Minimal improvement in coronary artery disease risk prediction in Chinese population using polygenic risk scores: evidence from the China Kadoorie Biobank.
Yang S., Sun D., Sun Z., Yu C., Guo Y., Si J., Sun D., Pang Y., Pei P., Yang L., Millwood IY., Walters RG., Chen Y., Du H., Pang Z., Schmidt D., Stevens R., Clarke R., Chen J., Chen Z., Lv J., Li L., China Kadoorie Biobank Collaborative Group None.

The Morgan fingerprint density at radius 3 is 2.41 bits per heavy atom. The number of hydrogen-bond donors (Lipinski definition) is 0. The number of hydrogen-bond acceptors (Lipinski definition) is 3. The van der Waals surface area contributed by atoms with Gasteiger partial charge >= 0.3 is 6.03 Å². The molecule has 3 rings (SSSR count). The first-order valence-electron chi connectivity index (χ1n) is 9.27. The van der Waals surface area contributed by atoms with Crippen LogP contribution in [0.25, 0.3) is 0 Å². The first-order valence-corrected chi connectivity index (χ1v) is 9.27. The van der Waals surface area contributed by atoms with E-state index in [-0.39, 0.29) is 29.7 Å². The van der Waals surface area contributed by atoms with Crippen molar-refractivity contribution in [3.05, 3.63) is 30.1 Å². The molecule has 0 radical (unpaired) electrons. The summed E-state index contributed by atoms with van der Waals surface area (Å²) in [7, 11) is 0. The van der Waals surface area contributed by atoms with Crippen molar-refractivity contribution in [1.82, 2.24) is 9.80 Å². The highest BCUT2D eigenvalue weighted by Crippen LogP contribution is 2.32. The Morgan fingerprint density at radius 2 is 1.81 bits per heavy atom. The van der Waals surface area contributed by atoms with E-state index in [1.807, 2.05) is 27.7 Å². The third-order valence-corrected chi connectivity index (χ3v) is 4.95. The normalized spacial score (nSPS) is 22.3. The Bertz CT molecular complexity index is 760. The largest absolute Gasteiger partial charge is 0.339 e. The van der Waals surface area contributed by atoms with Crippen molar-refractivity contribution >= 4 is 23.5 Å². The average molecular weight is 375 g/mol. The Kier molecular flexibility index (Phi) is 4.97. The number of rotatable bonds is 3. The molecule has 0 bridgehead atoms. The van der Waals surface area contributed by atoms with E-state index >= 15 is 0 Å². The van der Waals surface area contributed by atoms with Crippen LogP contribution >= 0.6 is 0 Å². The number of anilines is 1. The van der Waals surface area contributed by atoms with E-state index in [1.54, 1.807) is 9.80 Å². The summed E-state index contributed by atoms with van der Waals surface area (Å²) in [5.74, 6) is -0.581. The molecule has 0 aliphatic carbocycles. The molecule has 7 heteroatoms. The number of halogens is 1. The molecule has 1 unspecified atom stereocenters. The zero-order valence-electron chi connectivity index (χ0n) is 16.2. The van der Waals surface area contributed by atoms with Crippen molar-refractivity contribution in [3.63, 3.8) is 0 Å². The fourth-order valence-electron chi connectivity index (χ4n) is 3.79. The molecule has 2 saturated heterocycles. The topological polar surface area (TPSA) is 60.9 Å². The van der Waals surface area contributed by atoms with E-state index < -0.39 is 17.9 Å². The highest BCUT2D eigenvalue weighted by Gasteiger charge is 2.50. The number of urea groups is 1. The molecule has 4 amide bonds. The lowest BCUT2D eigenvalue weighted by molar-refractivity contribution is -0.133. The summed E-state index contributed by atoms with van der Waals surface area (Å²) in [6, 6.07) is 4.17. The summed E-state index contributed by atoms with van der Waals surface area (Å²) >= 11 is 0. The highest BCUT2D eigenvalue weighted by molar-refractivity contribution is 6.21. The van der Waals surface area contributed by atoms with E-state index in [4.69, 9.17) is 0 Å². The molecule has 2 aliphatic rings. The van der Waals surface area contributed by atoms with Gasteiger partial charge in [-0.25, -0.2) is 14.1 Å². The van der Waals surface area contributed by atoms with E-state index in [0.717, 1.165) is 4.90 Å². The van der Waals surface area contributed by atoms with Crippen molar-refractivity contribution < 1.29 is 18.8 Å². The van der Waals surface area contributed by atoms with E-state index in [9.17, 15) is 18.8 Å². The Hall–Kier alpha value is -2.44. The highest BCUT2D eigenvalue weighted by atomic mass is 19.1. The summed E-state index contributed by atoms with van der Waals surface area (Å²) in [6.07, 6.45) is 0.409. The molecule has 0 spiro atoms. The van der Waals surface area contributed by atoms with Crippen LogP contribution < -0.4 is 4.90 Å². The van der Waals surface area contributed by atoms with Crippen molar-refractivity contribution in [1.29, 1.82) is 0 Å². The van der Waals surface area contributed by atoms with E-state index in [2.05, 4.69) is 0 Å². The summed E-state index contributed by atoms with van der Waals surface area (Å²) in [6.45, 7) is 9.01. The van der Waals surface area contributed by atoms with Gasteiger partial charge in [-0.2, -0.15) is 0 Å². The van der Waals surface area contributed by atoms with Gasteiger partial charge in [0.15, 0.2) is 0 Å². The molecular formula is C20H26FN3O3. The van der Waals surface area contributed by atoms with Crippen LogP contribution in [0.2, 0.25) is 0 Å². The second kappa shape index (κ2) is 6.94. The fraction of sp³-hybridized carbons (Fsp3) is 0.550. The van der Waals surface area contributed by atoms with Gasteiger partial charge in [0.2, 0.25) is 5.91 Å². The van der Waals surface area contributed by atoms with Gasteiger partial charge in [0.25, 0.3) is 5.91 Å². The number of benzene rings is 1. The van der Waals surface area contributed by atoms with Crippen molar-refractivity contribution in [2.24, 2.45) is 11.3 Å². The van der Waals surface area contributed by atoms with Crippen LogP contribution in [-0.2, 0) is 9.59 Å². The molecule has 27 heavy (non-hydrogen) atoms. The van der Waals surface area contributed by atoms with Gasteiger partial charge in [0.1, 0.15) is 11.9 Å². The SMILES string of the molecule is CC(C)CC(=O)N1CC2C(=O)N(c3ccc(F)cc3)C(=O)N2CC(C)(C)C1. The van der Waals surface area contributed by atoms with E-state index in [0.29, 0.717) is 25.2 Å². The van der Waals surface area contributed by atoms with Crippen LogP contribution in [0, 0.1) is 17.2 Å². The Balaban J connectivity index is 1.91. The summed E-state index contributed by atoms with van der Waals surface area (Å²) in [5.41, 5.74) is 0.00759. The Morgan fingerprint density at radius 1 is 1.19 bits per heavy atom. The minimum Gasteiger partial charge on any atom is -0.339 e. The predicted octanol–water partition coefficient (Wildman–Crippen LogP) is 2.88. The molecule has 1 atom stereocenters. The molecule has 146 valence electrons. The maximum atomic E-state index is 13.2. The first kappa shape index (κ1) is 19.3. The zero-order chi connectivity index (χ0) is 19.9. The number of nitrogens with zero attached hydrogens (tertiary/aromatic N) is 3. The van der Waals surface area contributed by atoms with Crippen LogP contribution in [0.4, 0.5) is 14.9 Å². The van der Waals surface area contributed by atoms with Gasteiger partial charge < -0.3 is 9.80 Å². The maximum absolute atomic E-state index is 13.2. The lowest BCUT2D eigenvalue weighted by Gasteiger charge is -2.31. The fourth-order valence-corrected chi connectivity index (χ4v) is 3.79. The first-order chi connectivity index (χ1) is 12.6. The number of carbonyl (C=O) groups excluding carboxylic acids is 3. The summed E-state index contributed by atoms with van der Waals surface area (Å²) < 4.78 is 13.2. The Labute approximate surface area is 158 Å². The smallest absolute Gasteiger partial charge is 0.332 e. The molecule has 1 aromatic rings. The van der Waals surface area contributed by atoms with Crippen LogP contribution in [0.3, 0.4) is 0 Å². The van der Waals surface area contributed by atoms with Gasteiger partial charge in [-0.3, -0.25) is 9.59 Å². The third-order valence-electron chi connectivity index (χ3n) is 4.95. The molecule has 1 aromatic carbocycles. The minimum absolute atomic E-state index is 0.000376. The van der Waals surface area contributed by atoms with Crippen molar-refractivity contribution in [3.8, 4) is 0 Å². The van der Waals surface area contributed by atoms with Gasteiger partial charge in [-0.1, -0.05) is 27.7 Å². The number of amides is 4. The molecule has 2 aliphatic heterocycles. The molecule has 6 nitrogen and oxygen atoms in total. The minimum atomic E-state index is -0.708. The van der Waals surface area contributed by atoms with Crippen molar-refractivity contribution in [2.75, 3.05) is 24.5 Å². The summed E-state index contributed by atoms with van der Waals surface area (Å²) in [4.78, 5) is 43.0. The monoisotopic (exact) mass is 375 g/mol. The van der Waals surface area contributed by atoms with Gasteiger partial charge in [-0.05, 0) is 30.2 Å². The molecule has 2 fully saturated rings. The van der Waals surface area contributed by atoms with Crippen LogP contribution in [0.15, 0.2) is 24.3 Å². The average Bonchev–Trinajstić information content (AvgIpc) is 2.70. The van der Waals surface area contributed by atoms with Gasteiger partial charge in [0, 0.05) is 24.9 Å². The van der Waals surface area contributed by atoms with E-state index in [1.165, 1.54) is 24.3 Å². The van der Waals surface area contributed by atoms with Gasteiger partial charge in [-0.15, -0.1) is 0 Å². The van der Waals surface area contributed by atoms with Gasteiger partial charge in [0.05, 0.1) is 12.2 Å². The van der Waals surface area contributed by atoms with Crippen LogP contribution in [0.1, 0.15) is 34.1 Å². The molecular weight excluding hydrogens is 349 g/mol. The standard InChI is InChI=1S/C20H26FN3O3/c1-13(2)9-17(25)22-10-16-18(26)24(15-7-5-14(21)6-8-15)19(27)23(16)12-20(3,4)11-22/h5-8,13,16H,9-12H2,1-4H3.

BACKGROUND: Several studies have reported that polygenic risk scores (PRSs) can enhance risk prediction of coronary artery disease (CAD) in European populations. However, research on this topic is far from sufficient in non-European countries, including China. We aimed to evaluate the potential of PRS for predicting CAD for primary prevention in the Chinese population. METHODS: Participants with genome-wide genotypic data from the China Kadoorie Biobank were divided into training ( n = 28,490) and testing sets ( n = 72,150). Ten previously developed PRSs were evaluated, and new ones were developed using clumping and thresholding or LDpred method. The PRS showing the strongest association with CAD in the training set was selected to further evaluate its effects on improving the traditional CAD risk-prediction model in the testing set. Genetic risk was computed by summing the product of the weights and allele dosages across genome-wide single-nucleotide polymorphisms. Prediction of the 10-year first CAD events was assessed using hazard ratios (HRs) and measures of model discrimination, calibration, and net reclassification improvement (NRI). Hard CAD (nonfatal I21-I23 and fatal I20-I25) and soft CAD (all fatal or nonfatal I20-I25) were analyzed separately. RESULTS: In the testing set, 1214 hard and 7201 soft CAD cases were documented during a mean follow-up of 11.2 years. The HR per standard deviation of the optimal PRS was 1.26 (95% CI:1.19-1.33) for hard CAD. Based on a traditional CAD risk prediction model containing only non-laboratory-based information, the addition of PRS for hard CAD increased Harrell's C index by 0.001 (-0.001 to 0.003) in women and 0.003 (0.001 to 0.005) in men. Among the different high-risk thresholds ranging from 1% to 10%, the highest categorical NRI was 3.2% (95% CI: 0.4-6.0%) at a high-risk threshold of 10.0% in women. The association of the PRS with soft CAD was much weaker than with hard CAD, leading to minimal or no improvement in the soft CAD model. CONCLUSIONS: In this Chinese population sample, the current PRSs minimally changed risk discrimination and offered little improvement in risk stratification for soft CAD. Therefore, this may not be suitable for promoting genetic screening in the general Chinese population to improve CAD risk prediction.